Mikimo Sosumi :: Disco Kill Disco (Daddy Tank)

Extraterrestrial soundscapes for long term audio consumption. Broken IDM construction welded to faded disco rumblings. Voices come from afar, and yet it all wisps by in a throbbing percussive jolt that ricochets back and forth with a bewildering style.

Mikim Sosumi :: Disco Kill Disco (Daddy Tank)

When there’s something special and unique to display, Daddy Tank is the label to spotlight. Still content to stay in the shadows, they seem to adhere to and cultivate a back-end electronic hub of musicians where pigeonholing a genre is elusive and unnecessary. Home to several releases by Dissolved as well as Mitoma, Social Studies and others, Disco Kill Disco by Mikimo Sosumi is an impacting album with strange musical tentacles in its reach.

The unfamiliar Mikimo Sosumi unseals 9-tracks of erratic analog-to-digital formations. Loose cables dangling from flickering light boxes, vintage knobs and sliders are operated by a mad-scientist and it all glides by in an experimental disco inferno trapped within stomping techno corridors. What is ever-present is the voice.

To compare and contrast, imagine, if you will, Super_Collider’s Head On (Loaded, 1999) meshed with Team Doyobi’s Digital Music Vol.1 (Skam, 2012). Or classic-era Funkstörung Disconnected (Studio !K7, 2004) and Mouse On Mars’ Disk Dusk (Sonig, 1999). But what do these albums have in common besides eroded electronics broadcasting via distant channels in outer space? They all elicit a unique artistic approach to electronic music production, one that morphs several genres (funk, bass, disco, electronic, bass, IDM and dub) with emphasis on treated vocal contortions. Mikimo Sosumi’s definitive vocal extracts are ripped to shreds on a (similar yet distant) platform of electrical blips and bleeps, not unlike the aforementioned.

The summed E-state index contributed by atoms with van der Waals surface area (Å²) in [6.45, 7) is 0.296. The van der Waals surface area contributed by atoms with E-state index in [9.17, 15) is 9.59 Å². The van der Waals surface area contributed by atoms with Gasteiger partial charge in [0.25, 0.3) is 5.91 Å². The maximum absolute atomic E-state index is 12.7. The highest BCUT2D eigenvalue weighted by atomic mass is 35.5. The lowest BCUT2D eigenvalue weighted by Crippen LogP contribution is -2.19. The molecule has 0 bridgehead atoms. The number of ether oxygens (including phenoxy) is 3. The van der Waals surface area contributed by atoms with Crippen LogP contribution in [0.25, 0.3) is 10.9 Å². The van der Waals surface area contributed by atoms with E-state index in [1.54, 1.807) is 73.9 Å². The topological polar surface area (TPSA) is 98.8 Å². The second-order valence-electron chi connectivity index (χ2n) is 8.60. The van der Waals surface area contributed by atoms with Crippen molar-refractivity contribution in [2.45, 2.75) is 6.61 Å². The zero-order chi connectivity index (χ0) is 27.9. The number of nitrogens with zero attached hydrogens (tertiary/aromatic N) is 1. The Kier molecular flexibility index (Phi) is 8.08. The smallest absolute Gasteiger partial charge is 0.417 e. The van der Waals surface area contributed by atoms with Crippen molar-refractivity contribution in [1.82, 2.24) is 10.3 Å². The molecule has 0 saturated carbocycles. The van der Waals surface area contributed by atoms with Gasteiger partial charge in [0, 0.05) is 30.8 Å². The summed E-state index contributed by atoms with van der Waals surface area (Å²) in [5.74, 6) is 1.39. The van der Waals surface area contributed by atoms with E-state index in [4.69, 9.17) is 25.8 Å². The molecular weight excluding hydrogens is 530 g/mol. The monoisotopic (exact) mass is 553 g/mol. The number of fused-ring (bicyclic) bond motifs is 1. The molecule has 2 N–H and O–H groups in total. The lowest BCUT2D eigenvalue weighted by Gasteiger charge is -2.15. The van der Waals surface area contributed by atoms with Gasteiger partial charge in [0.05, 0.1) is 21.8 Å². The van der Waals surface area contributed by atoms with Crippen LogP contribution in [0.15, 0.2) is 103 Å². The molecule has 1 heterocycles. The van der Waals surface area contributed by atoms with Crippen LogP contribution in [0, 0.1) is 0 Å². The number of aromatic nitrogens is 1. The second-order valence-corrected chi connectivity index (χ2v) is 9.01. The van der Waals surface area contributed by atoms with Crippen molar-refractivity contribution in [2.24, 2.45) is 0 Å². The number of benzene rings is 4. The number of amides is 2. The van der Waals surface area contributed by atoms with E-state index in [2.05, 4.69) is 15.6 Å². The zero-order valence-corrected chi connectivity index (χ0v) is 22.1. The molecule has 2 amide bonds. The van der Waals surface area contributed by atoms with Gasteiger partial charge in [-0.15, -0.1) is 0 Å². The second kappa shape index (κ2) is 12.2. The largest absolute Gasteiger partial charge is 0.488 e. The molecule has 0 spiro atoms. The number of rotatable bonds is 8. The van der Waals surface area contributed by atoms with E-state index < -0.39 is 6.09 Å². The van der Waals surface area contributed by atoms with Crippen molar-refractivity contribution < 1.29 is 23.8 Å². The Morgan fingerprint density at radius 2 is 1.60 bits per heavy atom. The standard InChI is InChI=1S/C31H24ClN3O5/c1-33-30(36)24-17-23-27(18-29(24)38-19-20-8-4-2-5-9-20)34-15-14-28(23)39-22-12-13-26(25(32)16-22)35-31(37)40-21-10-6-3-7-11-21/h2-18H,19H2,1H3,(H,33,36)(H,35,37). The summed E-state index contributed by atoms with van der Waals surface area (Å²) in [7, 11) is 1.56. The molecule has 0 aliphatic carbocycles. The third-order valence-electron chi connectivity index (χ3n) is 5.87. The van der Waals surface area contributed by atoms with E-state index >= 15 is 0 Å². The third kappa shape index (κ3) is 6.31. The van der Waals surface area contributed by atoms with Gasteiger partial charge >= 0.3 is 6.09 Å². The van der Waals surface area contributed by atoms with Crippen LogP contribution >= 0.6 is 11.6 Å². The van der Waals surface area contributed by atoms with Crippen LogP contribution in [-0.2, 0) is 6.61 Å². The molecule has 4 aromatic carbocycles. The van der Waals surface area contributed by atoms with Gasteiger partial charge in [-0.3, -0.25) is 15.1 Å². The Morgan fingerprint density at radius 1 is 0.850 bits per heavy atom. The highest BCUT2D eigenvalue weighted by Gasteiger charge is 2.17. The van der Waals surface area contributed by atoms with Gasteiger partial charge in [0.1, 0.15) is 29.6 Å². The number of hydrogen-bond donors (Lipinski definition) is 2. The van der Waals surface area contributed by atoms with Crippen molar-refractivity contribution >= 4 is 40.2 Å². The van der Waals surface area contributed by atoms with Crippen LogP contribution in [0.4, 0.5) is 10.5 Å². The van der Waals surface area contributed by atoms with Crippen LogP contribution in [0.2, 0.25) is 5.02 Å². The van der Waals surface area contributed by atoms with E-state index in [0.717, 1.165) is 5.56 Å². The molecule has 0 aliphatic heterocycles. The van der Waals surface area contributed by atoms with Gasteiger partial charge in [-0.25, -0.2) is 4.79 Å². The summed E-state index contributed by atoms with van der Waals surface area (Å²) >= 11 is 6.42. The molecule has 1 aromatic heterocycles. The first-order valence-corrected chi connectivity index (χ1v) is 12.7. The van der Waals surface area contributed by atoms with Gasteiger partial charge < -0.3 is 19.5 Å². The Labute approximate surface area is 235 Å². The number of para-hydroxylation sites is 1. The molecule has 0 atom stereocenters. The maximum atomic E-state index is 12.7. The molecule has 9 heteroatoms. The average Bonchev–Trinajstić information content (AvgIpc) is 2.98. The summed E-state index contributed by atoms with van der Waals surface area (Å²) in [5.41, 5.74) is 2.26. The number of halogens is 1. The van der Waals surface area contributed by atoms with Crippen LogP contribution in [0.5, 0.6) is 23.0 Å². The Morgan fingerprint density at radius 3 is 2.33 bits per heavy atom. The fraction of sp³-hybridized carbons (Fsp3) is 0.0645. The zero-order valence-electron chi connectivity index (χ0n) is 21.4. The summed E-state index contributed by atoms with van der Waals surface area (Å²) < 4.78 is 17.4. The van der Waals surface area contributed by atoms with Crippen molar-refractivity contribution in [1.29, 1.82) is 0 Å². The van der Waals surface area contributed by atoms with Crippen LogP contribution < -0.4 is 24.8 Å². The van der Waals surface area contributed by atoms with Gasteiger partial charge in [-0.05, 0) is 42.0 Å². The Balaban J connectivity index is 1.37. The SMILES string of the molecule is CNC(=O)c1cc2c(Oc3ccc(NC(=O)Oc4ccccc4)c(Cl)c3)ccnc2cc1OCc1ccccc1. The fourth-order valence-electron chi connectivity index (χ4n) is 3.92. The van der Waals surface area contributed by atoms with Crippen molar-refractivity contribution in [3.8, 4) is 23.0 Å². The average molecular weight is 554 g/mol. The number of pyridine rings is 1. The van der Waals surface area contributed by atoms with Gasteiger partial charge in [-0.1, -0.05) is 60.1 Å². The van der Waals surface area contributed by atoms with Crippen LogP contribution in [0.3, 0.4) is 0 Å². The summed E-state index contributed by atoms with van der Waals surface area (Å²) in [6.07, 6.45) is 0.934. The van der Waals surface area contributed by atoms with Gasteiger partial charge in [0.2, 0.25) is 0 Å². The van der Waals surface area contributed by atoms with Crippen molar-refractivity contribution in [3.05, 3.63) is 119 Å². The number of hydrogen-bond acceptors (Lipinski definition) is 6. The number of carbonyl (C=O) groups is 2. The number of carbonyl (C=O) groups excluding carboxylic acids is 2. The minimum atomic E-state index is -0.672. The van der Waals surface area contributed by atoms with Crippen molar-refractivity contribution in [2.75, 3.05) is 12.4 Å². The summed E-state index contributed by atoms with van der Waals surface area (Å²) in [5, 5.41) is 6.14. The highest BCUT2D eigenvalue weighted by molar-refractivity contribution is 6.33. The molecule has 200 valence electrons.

Dabbling into the far recesses of complex brain structures, Disco Kill Disco finds a nesting place that you never knew existed. Extraterrestrial soundscapes for long term audio consumption. Broken IDM construction welded to faded disco rumblings. Voices come from afar, and yet it all wisps by in a throbbing percussive jolt that ricochets back and forth with a bewildering style. Purple is indeed the new black.

Disco Kill Disco is available on Daddy Tank.

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